Essex

Danbury fatal ambulance crash driver accused in 'wrong lane'

Faye Parson,
Image caption Faye Parson, 41, denies causing the death by careless driving

An ambulance driver on an emergency call whose vehicle hit and killed a man on a pedestrian crossing was in the wrong lane, a court heard.

Faye Parson, 41, also cannot remember if her siren was on at the time of the crash in Danbury, Essex, when she hit Michael Daly, 77, who later died.

Ms Parson denies causing death by careless driving, on 4 February 2016.

Chelmsford Crown Court heard the ambulance's blue lights were on, but there was no record the siren was on.

According to the ambulance's data recorder, at the time Ms Parson was driving at 29mph (46.5km/h) in an area where the limit is 30mph (48km/h).

The defendant, of Church Street, Braintree, Essex, pulled into the wrong lane to overtake a queue of traffic as she approached the crossing, the jury heard.

Image copyright SWNS
Image caption Michael Daly was crossing the A414 Main Road on his way home from his dental surgery when he was hit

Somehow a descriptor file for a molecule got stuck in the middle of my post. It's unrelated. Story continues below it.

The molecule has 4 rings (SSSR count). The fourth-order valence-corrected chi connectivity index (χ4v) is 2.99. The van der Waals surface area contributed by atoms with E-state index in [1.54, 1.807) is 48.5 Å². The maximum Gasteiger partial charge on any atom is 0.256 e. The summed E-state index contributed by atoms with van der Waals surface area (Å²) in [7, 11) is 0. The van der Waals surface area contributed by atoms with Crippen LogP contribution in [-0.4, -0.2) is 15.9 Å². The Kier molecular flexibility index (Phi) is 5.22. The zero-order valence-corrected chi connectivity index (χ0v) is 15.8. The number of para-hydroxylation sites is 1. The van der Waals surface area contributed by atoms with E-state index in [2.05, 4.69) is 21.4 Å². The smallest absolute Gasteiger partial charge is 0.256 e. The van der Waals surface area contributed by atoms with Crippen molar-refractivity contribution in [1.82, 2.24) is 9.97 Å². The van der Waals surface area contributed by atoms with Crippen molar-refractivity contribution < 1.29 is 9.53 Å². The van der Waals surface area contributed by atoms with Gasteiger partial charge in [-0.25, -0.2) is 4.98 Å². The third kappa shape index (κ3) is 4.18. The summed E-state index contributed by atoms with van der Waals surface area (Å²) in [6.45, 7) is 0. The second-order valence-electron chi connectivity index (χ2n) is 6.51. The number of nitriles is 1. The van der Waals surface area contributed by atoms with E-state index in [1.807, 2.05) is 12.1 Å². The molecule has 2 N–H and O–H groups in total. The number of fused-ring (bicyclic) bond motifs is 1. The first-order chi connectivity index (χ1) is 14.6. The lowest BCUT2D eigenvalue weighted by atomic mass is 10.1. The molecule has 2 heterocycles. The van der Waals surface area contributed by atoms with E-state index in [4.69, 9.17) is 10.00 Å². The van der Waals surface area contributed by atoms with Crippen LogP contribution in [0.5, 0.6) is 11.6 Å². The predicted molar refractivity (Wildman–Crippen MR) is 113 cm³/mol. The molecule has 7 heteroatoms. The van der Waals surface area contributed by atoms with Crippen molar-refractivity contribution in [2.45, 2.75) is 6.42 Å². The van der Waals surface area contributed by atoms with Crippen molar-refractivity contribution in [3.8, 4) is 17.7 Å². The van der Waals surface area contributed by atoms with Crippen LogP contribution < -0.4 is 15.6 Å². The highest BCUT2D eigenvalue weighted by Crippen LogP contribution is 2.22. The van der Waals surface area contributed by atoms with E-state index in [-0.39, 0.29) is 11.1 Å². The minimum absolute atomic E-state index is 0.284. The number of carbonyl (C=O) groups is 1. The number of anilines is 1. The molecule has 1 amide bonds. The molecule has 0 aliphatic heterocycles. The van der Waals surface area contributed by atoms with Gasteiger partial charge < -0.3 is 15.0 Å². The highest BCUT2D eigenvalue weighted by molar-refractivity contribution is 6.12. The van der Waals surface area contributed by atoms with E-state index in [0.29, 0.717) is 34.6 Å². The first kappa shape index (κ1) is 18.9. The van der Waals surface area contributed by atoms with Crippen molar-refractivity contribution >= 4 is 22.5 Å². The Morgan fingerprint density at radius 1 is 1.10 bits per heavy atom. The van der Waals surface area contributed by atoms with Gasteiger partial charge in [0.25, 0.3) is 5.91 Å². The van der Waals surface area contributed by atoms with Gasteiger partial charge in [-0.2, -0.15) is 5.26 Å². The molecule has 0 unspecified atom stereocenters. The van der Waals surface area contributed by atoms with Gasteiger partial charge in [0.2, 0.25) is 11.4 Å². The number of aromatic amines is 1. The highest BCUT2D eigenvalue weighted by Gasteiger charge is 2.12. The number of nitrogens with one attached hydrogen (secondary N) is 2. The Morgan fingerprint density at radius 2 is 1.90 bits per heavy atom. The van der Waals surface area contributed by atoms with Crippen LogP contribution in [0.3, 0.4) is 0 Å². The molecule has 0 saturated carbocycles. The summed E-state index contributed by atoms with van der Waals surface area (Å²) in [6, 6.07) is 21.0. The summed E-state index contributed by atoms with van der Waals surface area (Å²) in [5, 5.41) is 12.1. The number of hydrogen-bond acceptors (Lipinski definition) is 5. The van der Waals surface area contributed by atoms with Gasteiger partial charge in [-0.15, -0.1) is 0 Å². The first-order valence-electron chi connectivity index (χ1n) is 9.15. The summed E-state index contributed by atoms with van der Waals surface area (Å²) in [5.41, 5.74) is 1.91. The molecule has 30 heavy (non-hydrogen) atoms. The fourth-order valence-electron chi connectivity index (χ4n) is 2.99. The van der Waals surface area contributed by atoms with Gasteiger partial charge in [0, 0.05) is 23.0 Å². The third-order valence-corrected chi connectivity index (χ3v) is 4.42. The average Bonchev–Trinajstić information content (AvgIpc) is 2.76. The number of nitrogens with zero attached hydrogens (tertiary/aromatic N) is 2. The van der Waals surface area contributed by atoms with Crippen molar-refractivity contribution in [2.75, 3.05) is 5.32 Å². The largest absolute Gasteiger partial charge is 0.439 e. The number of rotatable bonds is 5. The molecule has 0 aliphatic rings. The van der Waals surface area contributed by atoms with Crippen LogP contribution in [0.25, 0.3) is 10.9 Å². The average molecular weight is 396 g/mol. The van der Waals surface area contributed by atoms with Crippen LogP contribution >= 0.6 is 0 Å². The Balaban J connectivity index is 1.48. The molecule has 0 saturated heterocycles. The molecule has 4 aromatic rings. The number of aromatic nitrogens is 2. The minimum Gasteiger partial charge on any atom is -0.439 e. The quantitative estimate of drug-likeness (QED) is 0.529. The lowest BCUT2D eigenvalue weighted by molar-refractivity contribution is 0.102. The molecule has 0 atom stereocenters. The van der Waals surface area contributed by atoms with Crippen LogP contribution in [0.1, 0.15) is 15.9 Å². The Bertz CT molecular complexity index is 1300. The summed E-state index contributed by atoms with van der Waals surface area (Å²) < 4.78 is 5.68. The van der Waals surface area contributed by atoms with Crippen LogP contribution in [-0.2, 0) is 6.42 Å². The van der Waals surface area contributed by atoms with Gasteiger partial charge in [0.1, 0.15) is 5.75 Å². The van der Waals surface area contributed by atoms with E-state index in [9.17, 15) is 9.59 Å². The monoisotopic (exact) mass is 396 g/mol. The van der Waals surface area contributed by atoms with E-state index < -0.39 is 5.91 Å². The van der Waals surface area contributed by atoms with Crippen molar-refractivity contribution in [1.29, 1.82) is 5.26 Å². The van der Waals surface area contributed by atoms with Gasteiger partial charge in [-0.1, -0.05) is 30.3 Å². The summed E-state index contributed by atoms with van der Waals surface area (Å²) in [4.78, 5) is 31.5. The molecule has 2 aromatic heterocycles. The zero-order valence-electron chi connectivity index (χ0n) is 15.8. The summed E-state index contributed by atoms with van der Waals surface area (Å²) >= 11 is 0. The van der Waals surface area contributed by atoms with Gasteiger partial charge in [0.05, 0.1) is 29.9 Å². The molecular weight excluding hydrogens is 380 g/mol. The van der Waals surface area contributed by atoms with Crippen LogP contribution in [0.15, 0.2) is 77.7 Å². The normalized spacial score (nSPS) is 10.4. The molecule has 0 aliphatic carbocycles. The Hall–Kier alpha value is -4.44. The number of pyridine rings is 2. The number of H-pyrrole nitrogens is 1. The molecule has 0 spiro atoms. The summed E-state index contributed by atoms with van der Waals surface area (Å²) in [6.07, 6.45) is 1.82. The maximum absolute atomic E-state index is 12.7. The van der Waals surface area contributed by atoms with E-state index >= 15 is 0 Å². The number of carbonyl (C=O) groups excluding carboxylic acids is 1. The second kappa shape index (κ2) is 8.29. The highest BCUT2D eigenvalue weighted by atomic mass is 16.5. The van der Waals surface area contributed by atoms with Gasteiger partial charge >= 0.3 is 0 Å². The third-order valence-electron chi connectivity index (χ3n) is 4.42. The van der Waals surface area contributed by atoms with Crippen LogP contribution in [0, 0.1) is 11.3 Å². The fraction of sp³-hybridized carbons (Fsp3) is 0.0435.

Peter Clement, prosecuting, said the traffic lights were on red as Mr Daly crossed the A414 Main Road on his way home from his dental surgery.

The passenger-side wing mirror of the ambulance hit Mr Daly and he was flung into the path of a van in queuing traffic, the court heard.

He suffered severe brain injuries and was taken to St George's Hospital in Tooting, London by air ambulance.

Image caption Peter Clement, prosecuting, said the traffic lights were on red as Mr Daly crossed the A414 Main Road on his way home from his dental surgery

Mr Clement said: "[Ms Parson] could not recall if she had her sirens on as she approached that crossing but she said at interview probably not as the road was clear and she did not foresee any problems.

"No-one for a moment is suggesting Miss Parson set out on that journey intending to drive poorly or with a disregard for other users' road safety."

He said the issue was whether her driving met the standards expected of a competent and careful driver.

The court heard Mr Daly's life support machine was switched off four months later, after he contracted the MRSA superbug and suffered a cardiac arrest.

The trial continues.